Many of our grantee partners have used the cauldron of the past 18 months as an opportunity to imagine differently, not only their own work with clients, but also the ways in which they are showing up for themselves, their colleagues, and their organizations. A number of them are shifting into collective leadership models and actively practicing the decolonization of their internal structures, policies, and practices.
The invitation this month is: What structures, policies, and practices internal to your organization and/or team are actually standing in the way of progress? What might you or others have to let go of in order to be in alignment with your stated values? What is possible beyond what has already been created, and how can you envision getting there?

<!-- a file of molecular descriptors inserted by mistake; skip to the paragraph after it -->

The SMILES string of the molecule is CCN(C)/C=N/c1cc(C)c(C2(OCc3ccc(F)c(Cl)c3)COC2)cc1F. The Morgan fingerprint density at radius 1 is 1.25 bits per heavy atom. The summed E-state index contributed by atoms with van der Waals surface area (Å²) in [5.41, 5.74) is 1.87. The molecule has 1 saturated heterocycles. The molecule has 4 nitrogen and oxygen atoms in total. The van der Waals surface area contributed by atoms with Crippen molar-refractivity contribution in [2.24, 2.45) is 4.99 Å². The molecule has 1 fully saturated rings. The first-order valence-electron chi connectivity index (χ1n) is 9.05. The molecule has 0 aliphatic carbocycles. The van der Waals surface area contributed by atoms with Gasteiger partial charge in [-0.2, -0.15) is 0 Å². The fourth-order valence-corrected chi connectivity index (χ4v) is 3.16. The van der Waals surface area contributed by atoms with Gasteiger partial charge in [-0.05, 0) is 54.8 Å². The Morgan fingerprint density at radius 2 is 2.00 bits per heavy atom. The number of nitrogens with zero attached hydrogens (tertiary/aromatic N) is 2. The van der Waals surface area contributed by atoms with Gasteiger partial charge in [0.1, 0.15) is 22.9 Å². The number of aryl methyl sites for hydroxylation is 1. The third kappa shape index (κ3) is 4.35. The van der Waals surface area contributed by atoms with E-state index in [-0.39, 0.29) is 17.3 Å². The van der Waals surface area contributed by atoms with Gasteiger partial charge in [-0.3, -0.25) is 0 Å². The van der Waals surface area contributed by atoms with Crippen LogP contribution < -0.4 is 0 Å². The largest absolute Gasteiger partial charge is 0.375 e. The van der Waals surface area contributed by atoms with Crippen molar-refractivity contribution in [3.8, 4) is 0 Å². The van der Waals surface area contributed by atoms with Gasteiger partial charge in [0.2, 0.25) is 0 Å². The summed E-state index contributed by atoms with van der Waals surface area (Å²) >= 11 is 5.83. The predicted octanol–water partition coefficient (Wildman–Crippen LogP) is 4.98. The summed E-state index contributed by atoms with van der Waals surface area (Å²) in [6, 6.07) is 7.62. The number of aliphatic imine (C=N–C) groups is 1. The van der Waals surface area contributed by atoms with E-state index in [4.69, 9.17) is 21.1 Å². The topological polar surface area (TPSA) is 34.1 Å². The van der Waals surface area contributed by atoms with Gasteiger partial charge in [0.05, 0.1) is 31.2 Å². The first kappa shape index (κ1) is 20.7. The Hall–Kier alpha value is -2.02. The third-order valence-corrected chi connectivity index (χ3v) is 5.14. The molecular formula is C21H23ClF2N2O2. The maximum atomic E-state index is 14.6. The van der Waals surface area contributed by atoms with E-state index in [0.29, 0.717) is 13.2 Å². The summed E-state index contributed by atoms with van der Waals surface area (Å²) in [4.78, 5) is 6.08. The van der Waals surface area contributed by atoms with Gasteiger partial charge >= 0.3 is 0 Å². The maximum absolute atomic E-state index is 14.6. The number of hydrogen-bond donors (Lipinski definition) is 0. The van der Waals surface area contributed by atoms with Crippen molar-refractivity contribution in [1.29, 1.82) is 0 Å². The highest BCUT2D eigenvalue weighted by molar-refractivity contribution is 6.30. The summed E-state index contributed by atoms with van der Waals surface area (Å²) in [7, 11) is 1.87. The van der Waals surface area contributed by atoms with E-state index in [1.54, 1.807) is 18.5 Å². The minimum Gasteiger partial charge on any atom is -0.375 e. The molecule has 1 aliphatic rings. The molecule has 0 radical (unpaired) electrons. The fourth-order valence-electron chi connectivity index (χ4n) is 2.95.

—Ain Bailey, REACH Program Officer
A Growing Connection to People and Place: Decolonizing the Environmental Movement
For this month’s storyletter, we dig deep with Queta González and Tanya Pluth from the Center for Diversity & the Environement (CDE). They talk to us about what sparked their passions for justice and the environment, how the movement has changed and grown, and ways funders and organizations can continue to make progress in environmental justice.
“I grew up wanting to understand, to act, to have a real heart connection and feeling that passion and following what was sacred in any moment. That’s an intersection grounding me here: sacredness and inherent in that sacredness is every person, every plant, animal, body of water. The spirituality part for sure is a thread that brought me to be in rooms with mainstream environmental organizations and saying, ‘Hey wait a minute. Your vision of the environment, of what’s sacred, doesn’t actually have any people in it. What do we do about that? Unpack what that means.'”